Deutsche Welle has written an article about a language struggle taking place in Zambia. The country gained independence from Britain about 50 years ago but English is still Zambia’s official language. ‘”The world is English” is a common saying in Zambia’, a belief that means many parents teach their children English as soon as they possibly can. Unfortunately this emphasis on teaching children English means Zambia’s own rich linguistic history is being forgotten. In Zambia ‘seven out of an estimated 70 local languages have official status: Bemba, Nyanja, Lozi, Tonga, Kaonde, Luvale and Lunda.’ With lesser importance being placed on local languages comes an inevitable loss of culture as teachings, sayings and stories cannot be passed down when different generations use different languages.

Many people will find it truly alarming that Zambia now has a generation of young people who haven’t mastered any language properly. They can’t speak their mother tongue and their command of English is faulty.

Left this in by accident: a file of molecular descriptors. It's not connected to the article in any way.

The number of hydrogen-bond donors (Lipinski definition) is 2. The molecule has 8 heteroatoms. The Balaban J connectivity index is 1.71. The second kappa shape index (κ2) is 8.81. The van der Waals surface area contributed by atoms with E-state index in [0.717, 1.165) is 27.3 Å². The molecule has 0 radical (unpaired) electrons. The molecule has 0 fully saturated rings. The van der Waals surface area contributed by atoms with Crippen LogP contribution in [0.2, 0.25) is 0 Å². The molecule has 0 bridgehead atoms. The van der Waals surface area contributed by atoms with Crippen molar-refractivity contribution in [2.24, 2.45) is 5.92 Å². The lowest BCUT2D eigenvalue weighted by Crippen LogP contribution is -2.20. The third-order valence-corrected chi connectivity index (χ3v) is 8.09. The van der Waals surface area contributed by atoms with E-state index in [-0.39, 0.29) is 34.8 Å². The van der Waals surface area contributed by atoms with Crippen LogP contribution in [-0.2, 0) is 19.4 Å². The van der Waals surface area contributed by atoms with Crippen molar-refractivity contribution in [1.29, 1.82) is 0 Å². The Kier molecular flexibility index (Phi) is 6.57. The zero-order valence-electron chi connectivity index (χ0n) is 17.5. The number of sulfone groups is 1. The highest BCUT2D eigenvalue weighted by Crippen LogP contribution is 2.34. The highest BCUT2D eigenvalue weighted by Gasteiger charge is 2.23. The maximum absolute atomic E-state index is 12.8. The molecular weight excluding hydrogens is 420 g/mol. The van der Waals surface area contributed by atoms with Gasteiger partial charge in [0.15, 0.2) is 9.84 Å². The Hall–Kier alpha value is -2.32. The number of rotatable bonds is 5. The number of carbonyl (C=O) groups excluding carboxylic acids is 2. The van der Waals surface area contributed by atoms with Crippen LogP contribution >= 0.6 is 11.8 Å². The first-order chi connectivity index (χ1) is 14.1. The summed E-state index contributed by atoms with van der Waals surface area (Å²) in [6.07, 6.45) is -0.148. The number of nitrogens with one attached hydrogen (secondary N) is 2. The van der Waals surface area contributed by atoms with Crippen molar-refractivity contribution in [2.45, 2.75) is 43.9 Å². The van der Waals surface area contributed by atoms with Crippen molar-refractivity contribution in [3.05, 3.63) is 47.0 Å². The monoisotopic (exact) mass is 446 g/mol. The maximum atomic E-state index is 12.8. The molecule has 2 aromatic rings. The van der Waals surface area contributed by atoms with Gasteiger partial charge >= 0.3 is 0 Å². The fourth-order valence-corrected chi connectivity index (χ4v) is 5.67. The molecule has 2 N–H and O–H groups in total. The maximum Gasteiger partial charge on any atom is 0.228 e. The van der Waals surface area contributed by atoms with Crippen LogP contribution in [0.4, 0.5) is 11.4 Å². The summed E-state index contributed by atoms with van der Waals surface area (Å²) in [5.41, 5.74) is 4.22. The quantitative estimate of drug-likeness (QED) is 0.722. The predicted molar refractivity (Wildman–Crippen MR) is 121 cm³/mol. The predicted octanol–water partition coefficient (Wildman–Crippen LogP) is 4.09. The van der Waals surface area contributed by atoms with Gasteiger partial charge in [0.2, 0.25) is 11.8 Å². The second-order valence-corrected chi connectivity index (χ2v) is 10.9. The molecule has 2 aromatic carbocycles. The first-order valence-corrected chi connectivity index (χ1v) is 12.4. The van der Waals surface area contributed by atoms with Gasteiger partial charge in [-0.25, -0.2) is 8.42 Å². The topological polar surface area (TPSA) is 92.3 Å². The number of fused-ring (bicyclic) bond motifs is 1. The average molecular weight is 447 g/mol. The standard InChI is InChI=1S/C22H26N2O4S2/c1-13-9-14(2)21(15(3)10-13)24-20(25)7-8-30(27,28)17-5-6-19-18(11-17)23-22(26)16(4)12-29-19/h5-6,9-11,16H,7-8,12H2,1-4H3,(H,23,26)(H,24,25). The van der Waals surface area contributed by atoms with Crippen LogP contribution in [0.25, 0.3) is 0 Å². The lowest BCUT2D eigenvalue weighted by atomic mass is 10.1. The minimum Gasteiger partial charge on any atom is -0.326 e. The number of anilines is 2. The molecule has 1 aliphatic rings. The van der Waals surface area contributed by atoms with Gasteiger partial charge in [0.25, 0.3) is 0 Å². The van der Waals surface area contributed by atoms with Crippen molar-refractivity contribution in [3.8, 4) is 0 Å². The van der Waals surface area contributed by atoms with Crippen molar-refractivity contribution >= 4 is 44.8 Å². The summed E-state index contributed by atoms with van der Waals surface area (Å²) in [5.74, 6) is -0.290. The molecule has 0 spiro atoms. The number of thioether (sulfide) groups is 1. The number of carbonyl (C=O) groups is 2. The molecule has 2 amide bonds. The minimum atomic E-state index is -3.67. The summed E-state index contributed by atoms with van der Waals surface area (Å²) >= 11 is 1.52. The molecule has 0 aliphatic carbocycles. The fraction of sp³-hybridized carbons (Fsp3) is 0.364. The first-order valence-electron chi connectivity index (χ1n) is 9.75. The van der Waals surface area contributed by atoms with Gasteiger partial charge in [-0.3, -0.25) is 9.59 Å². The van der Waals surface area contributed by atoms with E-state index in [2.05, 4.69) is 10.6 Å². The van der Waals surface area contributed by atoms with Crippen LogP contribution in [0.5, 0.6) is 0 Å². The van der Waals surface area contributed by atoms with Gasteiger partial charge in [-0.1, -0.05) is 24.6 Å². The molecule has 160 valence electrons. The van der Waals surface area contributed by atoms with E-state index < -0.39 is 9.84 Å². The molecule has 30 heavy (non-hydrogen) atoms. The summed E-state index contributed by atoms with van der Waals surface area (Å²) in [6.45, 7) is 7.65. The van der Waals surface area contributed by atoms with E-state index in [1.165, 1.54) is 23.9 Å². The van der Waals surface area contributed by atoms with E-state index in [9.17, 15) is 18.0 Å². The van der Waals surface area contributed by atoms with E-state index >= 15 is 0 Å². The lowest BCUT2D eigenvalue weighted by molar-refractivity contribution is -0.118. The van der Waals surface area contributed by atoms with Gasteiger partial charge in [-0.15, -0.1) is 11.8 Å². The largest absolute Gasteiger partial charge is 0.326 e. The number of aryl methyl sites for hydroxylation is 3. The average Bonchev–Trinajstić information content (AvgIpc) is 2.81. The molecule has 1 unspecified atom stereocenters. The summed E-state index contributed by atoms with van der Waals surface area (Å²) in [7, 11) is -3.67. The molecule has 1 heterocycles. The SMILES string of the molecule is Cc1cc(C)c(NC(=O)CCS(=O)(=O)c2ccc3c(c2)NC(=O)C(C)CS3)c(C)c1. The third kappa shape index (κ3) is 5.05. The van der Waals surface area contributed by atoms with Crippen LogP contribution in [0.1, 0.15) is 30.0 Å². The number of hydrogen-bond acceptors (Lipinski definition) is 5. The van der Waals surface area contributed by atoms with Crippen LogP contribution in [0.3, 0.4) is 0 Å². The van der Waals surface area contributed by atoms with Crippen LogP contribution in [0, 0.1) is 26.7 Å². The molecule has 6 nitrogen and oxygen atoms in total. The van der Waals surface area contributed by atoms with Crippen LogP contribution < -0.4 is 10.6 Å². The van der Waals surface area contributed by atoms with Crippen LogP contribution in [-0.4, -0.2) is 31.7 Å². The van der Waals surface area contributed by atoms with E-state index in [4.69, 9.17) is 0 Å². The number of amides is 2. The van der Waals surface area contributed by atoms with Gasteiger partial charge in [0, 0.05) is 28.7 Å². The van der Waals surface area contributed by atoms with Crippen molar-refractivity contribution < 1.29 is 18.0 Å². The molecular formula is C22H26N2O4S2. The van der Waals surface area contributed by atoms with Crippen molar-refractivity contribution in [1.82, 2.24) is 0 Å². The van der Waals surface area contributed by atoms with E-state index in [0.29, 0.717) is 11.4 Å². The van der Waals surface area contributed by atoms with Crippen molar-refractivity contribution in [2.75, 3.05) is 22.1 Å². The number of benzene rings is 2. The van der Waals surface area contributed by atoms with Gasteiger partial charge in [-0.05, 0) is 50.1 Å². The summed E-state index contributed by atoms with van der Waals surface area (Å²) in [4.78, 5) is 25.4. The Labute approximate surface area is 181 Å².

Nine-year-old Natasha Banda from northern Zambia can’t speak any of her country’s local languages. “My mum never taught me my traditional language,” she told DW. “I am just sitting at the table and they are speaking this certain language, I am not sure (which). All I know is English,” she said.

Not everyone is keen to blame the English language for the decline in local languages however. Friday Mulenga, a historian at the University of Zambia, told DW ‘”If parents don’t teach their children their mother tongue, it is not the fault of English. English is a global language, we need it whether you like it or not!”‘


via: DW